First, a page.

1) One that actively contributes to the production of a result.
M.Fr. facteur "agent, representative," from L. factor "doer or maker," from facere "to do" (cf. Fr. faire, Sp. hacer); from PIE base *dhe- "to put, to do;" cf. Skt. dadhati "puts, places;" Av. dadaiti "he puts;" Hitt. dai- "to place;" Gk. tithenai "to put, set, place;" Lith. deti "to put;" Rus. det' "to hide," delat' "to do;" O.H.G. tuon; Ger. tun; O.S., O.E. don "to do."
Karvand, from kar- root of Mod.Pers. verb kardan "to do, to make" (Mid.Pers. kardan; O.Pers./Av. kar- "to do, make, build;" Av. kərənaoiti "he makes;" cf. Skt. kr- "to do, to make," krnoti "he makes, he does," karoti "he makes, he does," karma "act, deed;" PIE base kwer- "to do, to make") + -vand a suffix forming adjectives and agent nouns.
Fr.: arbre des facteurs
A diagram representing a systematic way of determining all the prime factors of a number.
1) karvandeh; 2) karvandi
1) (n.) The product of all the positive integers from 1 to n, denoted by
karvandidan, karvand gereftan
The operation of resolving a quantity into factors.
A bright area of the → photosphere of the Sun visible in white light and best seen near the solar limb, although they occur all across the Sun. Faculae raise several hundred kilometers above the photosphere and are associated with → sunspots. They often appear immediately before the formation of a sunspot group and remain visible for several days or weeks after the disappearance of the spots. Faculae are formed when a strong magnetic field heats a region of the photosphere to higher temperatures than the surrounding area.
Facula, from L. fac-, fax "torch" + -ula, → -ule.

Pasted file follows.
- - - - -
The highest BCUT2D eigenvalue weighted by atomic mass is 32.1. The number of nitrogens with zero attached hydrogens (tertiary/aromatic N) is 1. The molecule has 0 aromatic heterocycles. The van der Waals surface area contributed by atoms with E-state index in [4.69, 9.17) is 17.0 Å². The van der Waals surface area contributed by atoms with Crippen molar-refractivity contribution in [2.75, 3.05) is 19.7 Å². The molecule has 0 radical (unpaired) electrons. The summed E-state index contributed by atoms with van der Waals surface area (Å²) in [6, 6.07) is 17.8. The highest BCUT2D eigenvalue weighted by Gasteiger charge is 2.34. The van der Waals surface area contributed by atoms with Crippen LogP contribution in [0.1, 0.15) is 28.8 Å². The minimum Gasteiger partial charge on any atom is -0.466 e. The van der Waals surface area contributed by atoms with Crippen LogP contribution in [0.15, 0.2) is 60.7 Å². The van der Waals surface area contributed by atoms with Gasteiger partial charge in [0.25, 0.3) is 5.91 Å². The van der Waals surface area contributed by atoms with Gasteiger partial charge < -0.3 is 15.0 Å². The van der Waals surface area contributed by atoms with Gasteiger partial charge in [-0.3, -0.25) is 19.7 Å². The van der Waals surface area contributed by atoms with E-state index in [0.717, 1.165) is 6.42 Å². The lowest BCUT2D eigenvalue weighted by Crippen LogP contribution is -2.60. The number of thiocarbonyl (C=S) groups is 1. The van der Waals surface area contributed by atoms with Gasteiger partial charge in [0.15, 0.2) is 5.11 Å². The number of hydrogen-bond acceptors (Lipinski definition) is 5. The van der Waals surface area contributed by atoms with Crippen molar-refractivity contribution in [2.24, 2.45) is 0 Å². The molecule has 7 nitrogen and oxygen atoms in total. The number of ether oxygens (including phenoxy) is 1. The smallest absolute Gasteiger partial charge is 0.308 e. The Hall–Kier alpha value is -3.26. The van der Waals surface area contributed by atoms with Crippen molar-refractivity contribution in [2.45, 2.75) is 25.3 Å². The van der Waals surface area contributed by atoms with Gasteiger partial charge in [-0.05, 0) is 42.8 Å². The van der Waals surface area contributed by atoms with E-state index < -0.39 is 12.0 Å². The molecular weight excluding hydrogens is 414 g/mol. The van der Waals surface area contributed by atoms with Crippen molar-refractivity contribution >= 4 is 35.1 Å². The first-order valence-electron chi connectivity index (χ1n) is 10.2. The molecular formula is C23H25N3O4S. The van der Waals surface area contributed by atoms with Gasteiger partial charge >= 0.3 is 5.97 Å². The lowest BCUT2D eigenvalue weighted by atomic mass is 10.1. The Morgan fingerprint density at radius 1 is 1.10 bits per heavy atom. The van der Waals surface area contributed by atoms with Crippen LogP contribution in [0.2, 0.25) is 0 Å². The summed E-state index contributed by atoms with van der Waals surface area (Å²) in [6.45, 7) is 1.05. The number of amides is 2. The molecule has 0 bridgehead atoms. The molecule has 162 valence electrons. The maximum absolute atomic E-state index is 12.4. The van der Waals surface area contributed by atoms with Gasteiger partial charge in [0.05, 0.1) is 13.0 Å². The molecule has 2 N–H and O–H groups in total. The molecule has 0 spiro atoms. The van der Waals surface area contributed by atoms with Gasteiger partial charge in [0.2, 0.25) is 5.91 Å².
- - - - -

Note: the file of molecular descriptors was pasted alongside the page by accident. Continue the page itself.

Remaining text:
Perisk, periska, biriske in Lori, Laki, and Kurd. dialects "spark" (Lârestâni pelita), probably related to Lori porpor "blazing charcoal," Gilaki bur, biur "smokeless red fire;" cf. Tokharian por, puwar "fire;" Gk. pyr "fire;" Hitt. pahhur "fire;" Skt. pū- "to cleanse;" E. fire; O..E. fyr, from P.Gmc. *fuir (cf. O.N. fürr, M.Du. vuur, Ger. Feuer); PIE base *paewr- "fire."
Fr.: échelle de Fahrenheit
A temperature scale (°F) in which the → freezing point of → water is 32 degrees and the → boiling point is 212 degrees; the points are placed 180 degrees apart. It converts to the → Celsius scale by the formula: C = (5/9)(F - 32). See also → Kelvin scale, → Rankine scale, → Reaumur scale.
Developed by the German physicist Gabriel Fahrenheit (1686-1736); → scale.
nazâr, kamtâb (#), kamnur (#)
Lacking brightness, clearness, loudness, strength, etc.
From O.Fr. faint "soft, weak, sluggish," p.p. of feindre "to avoid one's duty by pretending, pretend," from L. fingere "to devise, fabricate," originally "to shape, invent, to form," from PIE base *dheigh- "to form, shape."
Nazâr, from Mid.Pers. nizâr "weak, feeble"
(variant zâr), zarmân "old man, deterioration;"
Av. zairina- "exhausting, slackening," zaurura- "weak through old age,
decrepit;" cf. Skt. jára- "wearing out, exhaustion," jaranā-
"old, decayed," jarimán- "weakness through old age," Gk. geron
"old man," L. granum "grain;" PIE base *ger- "wear away."
faint early Sun paradox
pârâdaxš-e xoršid-e kamtâb-e âqâzin
Fr.: paradoxe du Soleil jeune faible
The contradiction between a colder Sun (about 30% less luminous) some 4 billion years ago, as predicted by models, and the warm ancient Terrestrial and Martian climates derived from geological evidence.